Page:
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24.3.12

11 Weekend Project No 2: Raised Deck Garden Under $100


We have a bonus project idea this weekend that I'm thrilled to share with you today!  The maker of the adorable family tree project we posted about this past summer,  Erika (daughter to one of our readers Melissa of Darby's & Pumpkin's Daily blog), is back this time in the form of a clever raised deck garden (all under $100)!   Here are the instructions in Erika's words.  (Thank you so much Erika)!

First, the reason I started this project was because all of the raised planter beds I was looking at online and in stores were insanely expensive and didn't seem to offer all that much space for growing. I've also been all over Pinterest looking for a project like this to use and haven't been able to find anything that wasn't going to cost an arm and a leg. My husband and I live in a town home and though we have a yard, the only place with enough sun during the day is our deck. I wanted a planter big enough for salad greens and a few other veggies but I didn't want to spend hundreds. Our garden is about 9 inches deep and about 2.75ft x 6.75ft. That is just under 21 sq. ft. of planting space.


Here is our project list:

1 Old Door (yes, a door. If you don't have one laying around one can be bought from the hardware store)
1 2x10x8 of pressure treated wood (cut at the hardware store to fit one long length of your door)
1 2x10x12 of pressure treated wood (cut to a second long length and two short lengths of the door)
2 saw horses of your choice (ours were foldable metal and $17)
2 packs of L brackets (8 total, small size)
1 box of decking screws (3in long)
1 roll 2mil thick plastic painters sheeting
10.5 cubic feet of potting soil
Seed of your choice!
Total Cost: $100!!! including the dirt. A bit more if you don't already have an old door.


It took us about 40 min to put the box together. We fit the wood around the outside of the door and screwed it. We then secured the inside of the box with the 8 L brackets. Set up our two saw horses outside on the deck and placed the box on top. We did choose to line our box with plastic sheeting. This step was to help prevent the water from eventually rotting the door. We figured we could also have painted the inside with roofers tar. For our water drainage hole, we left the hold open where the door mechanism would usually go and covered it with a fine mesh and removed the plastic in this area.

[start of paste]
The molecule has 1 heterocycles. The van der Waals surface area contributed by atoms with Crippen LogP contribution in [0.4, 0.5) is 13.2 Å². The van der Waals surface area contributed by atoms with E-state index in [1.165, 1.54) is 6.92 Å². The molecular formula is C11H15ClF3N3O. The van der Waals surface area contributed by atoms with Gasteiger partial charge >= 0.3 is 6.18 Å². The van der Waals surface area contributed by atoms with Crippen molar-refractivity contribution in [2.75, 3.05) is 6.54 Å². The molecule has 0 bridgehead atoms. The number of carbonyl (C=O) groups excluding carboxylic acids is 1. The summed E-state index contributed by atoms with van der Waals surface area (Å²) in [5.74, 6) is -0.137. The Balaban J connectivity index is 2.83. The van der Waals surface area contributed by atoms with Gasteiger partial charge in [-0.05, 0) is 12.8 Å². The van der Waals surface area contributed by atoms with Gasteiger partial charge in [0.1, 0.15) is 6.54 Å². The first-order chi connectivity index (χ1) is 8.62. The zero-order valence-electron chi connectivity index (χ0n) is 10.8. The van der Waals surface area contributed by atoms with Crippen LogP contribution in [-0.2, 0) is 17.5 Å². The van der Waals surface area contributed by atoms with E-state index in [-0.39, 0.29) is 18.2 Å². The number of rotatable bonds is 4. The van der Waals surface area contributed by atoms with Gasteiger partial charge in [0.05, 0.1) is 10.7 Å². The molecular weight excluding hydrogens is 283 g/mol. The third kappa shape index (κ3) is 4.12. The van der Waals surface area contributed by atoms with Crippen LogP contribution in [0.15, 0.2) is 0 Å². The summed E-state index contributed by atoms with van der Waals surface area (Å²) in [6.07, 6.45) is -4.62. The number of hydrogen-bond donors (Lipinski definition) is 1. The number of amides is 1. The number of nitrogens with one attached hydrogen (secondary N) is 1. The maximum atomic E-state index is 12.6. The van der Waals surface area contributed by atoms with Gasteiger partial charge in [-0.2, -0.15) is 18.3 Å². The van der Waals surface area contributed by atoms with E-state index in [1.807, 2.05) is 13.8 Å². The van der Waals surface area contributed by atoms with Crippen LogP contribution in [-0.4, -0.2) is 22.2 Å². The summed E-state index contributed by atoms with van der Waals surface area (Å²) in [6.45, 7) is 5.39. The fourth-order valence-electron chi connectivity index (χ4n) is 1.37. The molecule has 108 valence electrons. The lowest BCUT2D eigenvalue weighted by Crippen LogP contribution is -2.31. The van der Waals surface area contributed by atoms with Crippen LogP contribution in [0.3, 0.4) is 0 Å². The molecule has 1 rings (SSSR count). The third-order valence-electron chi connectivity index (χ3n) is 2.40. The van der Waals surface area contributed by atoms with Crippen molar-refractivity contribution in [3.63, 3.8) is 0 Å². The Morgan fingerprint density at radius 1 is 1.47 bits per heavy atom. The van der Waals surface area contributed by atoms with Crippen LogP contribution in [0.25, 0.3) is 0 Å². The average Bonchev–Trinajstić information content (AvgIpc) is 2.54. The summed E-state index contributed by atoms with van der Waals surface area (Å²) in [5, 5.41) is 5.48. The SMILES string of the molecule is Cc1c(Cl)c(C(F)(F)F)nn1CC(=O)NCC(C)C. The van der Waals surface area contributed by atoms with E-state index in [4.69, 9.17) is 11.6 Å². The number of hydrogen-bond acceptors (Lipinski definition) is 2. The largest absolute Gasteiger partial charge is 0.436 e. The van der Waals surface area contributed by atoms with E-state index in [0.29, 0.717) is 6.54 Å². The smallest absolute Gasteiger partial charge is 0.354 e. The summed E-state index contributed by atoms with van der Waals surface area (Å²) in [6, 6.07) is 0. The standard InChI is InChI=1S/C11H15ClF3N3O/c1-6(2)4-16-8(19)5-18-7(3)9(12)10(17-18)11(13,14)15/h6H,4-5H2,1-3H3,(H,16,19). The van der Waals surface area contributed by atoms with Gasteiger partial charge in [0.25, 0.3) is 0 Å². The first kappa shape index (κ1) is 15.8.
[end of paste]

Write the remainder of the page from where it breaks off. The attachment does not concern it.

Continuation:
Update:  Thanks to your comments, yes more holes can be drilled for drainage as well as lining the planters from the wood.






We only have a few peas growing at this point, but can't wait to see a whole garden come May when most everything is supposed to be ready to harvest!

11 comments:

Victoria5 said...

How amazing,
Thanks for sharing,
Nice way to recycle old doors...
http://www.dismon.es

Sherry said...

This is a great way to make a raised bed! Another reason to line with heavy plastic is you don't want the pressure treated wood chemicals to leach into the soil and kill your plants. Thanks so much for sharing this!

SaylorMade said...

This is quite clever! I agree with Sherry that the sheeting is necessary to block the soil from the chemicals in the pressure treated wood. My question is, is there drainage? That will be necessary for the plants to grow well.

Dan R said...

Great idea! I'm also chiming in that I wouldn't want pt wood in contact with vegetable beds, and I'd probably drill some more drainage holes.

kathrynclark said...

Clever idea but second the comment about pressure treated wood, a BIG no-no around edibles. Glad to see you lined it with plastic first. Also, paint is often toxic so it's best to sand down an old door just to be sure there's no lead in the paint as it decomposes.

miranda said...

as the weather begins to warm in the canadian part of the world, please keep the gardening tips coming!

it is great encouragement to those thinking to contribute to their eco-footprint, and also puts (me) in a great mood just seeing the fresh-earthed garden shots!

many thanks!
m.

pankaj prasad said...
This comment has been removed by a blog administrator.
Jan | Poppytalk said...

Thanks for your comments - I spoke with Erika and she says yes of course more holes can be drilled for drainage, although their's is draining fine.

And of course lining is a good idea.

Johanne said...

Since you lined or are going to line that box with heavy weight plastic you were half way to converting the whole planter into a sub-irrigated system so I believe you stopped just short of perfecting this design.

Have a look at my flickr site where I converted my six wooden raised beds in sub-irrigated planters and then travel onto Bob Hyland's site where you will learn all about growing in sub-irrigated planters.

Pre-existing raised beds and pre-drilled planters are easy enough to convert into sub-irrigated planters. Your plants will love you for it, there is no precious water run-off and no nutrient run-off. Your plants have on-line, on-demand access to water and they will grow faster and produce more fruit.

Here are the links
http://www.flickr.com/photos/johanne_daoust/sets/72157627147248383/

Bob Hyland's blog out of Brooklyn
http://www.insideurbangreen.org/

Best of luck...

Inspire Me Heather said...

Way too cool - from a door, eh? I have this linked to my planters post too today, for inspiration!

SJD said...

This is also perfect for older gardeners like my mother who is now wheel chair bound. She finds it very frustrating that she can't get down and dig in the dirt any more. This is small enough that I'm sure the assisted living home where she lives will approve. SJD